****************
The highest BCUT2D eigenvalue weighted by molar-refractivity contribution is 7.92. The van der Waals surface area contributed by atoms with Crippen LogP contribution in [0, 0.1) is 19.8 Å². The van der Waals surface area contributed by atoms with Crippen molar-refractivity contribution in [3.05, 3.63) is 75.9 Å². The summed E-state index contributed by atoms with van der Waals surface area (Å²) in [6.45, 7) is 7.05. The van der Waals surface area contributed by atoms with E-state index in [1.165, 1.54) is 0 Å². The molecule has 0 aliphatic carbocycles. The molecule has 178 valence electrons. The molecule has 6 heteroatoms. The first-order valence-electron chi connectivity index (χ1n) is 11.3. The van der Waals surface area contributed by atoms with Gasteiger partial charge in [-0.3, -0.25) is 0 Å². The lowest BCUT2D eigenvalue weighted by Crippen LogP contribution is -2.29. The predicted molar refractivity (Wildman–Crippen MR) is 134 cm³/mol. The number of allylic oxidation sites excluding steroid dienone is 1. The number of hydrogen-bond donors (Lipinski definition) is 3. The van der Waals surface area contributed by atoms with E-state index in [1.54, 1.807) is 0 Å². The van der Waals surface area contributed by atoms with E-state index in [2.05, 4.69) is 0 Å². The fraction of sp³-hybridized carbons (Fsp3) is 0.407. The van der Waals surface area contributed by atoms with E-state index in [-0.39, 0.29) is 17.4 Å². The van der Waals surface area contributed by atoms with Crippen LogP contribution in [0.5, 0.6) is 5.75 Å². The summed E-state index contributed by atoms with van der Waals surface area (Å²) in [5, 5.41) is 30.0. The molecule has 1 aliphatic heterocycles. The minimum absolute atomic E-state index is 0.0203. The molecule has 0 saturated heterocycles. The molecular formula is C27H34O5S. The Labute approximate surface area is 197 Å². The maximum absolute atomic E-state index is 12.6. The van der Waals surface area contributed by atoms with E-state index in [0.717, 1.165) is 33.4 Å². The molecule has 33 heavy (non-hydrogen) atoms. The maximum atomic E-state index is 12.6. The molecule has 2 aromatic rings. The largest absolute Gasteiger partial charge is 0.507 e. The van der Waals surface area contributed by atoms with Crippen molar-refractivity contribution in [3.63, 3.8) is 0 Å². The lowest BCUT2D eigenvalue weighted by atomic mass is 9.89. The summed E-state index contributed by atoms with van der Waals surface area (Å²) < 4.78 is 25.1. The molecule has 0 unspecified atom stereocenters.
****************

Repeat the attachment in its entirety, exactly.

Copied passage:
The highest BCUT2D eigenvalue weighted by molar-refractivity contribution is 7.92. The van der Waals surface area contributed by atoms with Crippen LogP contribution in [0, 0.1) is 19.8 Å². The van der Waals surface area contributed by atoms with Crippen molar-refractivity contribution in [3.05, 3.63) is 75.9 Å². The summed E-state index contributed by atoms with van der Waals surface area (Å²) in [6.45, 7) is 7.05. The van der Waals surface area contributed by atoms with E-state index in [1.165, 1.54) is 0 Å². The molecule has 0 aliphatic carbocycles. The molecule has 178 valence electrons. The molecule has 6 heteroatoms. The first-order valence-electron chi connectivity index (χ1n) is 11.3. The van der Waals surface area contributed by atoms with Gasteiger partial charge in [-0.3, -0.25) is 0 Å². The lowest BCUT2D eigenvalue weighted by Crippen LogP contribution is -2.29. The predicted molar refractivity (Wildman–Crippen MR) is 134 cm³/mol. The number of allylic oxidation sites excluding steroid dienone is 1. The number of hydrogen-bond donors (Lipinski definition) is 3. The van der Waals surface area contributed by atoms with E-state index in [1.54, 1.807) is 0 Å². The van der Waals surface area contributed by atoms with E-state index in [2.05, 4.69) is 0 Å². The fraction of sp³-hybridized carbons (Fsp3) is 0.407. The van der Waals surface area contributed by atoms with E-state index in [-0.39, 0.29) is 17.4 Å². The van der Waals surface area contributed by atoms with Crippen LogP contribution in [0.5, 0.6) is 5.75 Å². The summed E-state index contributed by atoms with van der Waals surface area (Å²) in [5, 5.41) is 30.0. The molecule has 1 aliphatic heterocycles. The minimum absolute atomic E-state index is 0.0203. The molecule has 0 saturated heterocycles. The molecular formula is C27H34O5S. The Labute approximate surface area is 197 Å². The maximum absolute atomic E-state index is 12.6. The van der Waals surface area contributed by atoms with E-state index in [0.717, 1.165) is 33.4 Å². The molecule has 33 heavy (non-hydrogen) atoms. The maximum atomic E-state index is 12.6. The molecule has 2 aromatic rings. The largest absolute Gasteiger partial charge is 0.507 e. The van der Waals surface area contributed by atoms with Crippen molar-refractivity contribution in [3.63, 3.8) is 0 Å². The lowest BCUT2D eigenvalue weighted by atomic mass is 9.89. The summed E-state index contributed by atoms with van der Waals surface area (Å²) < 4.78 is 25.1. The molecule has 0 unspecified atom stereocenters.